Saturday, February 07, 2015

The FDA is a trusting organization

The FDA classifies medicaI devices into three groups. Devices, like pacemakers, that are implanted or sustain or support life and could put patients at serious risk are put in Class I. Devices that are similar to what is on the market are put into Class II. Everything else — bandages, dental floss, forceps and the like — are put into Class I, which means that the devices don't require approval by the FDA because they present a low risk. 

OtisMed decided that its OtisKnee guide fell into Class I. So, the company registered the device with the FDA as Class I and began selling it. From 2006 to 2009 they sold 18,000 devices.

In 2009 the FDA informed the company that it had not demonstrated that the guides were safe. The notice said that the OtisKnee was a Class III device and that OtisMed's submission was missing data about how patients had fared, raising concerns about failure rates. The company then applied for FDA approval as a Class III device. They did not receive approval as the FDA determined that the company failed to show that the product was safe and effective. Yet, the CEO of OtisMed continued to have the device distributed.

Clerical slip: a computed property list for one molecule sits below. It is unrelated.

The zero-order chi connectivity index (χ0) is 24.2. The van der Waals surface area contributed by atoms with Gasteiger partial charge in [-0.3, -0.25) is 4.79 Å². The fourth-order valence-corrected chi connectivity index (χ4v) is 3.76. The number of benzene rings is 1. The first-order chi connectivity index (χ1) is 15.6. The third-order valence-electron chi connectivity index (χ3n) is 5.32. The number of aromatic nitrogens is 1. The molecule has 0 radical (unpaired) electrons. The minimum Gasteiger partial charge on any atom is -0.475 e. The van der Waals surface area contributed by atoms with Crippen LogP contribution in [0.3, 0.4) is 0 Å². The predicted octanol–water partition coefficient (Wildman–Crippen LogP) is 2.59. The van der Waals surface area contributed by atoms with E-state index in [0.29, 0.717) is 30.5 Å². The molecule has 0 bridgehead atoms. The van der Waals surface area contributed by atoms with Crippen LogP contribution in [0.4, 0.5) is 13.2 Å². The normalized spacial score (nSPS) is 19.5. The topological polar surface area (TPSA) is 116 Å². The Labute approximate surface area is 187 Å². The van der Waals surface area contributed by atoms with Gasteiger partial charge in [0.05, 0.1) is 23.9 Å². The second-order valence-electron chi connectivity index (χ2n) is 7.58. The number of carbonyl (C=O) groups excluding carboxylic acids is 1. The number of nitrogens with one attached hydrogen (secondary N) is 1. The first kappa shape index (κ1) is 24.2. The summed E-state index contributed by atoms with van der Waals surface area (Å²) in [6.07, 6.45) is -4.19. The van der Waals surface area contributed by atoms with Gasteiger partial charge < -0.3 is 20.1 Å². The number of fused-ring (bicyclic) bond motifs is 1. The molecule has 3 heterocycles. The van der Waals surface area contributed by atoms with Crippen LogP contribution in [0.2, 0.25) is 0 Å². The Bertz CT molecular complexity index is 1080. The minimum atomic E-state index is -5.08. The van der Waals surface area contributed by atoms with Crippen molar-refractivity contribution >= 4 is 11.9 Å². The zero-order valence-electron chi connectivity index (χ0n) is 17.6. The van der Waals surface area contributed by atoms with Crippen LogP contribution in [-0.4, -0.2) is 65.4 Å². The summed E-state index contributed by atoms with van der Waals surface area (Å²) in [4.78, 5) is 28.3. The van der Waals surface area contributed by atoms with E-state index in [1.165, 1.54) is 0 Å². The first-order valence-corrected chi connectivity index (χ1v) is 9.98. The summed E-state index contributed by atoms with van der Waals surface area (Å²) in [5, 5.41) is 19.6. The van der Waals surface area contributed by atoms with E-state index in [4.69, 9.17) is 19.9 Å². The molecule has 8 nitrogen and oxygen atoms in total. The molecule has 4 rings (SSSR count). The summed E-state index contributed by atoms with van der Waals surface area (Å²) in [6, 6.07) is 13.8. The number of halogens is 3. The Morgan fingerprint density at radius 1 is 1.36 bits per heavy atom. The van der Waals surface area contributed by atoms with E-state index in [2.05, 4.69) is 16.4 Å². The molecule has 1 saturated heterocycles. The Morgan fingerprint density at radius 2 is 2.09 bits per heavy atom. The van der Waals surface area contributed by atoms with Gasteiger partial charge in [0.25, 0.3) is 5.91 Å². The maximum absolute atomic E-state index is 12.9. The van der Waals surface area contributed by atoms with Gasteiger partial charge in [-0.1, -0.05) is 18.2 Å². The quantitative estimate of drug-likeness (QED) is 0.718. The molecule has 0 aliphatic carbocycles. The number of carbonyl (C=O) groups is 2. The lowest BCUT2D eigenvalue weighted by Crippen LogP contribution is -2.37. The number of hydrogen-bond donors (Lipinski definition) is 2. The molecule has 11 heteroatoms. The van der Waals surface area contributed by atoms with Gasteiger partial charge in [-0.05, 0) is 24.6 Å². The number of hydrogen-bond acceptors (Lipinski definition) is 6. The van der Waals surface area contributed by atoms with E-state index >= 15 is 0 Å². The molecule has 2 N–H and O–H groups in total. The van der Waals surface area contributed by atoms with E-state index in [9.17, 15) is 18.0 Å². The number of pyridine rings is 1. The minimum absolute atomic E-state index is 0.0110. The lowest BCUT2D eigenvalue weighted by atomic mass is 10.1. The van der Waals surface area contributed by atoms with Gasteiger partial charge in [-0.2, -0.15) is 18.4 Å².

The Justice Department went after the company and the CEO. The company settled for $80,000,000. The now former CEO pleaded guilty and is awaiting final sentencing.

The question in my mind is why the FDA allows companies that sell devices that are placed inside our bodies to determine what class the device falls in.

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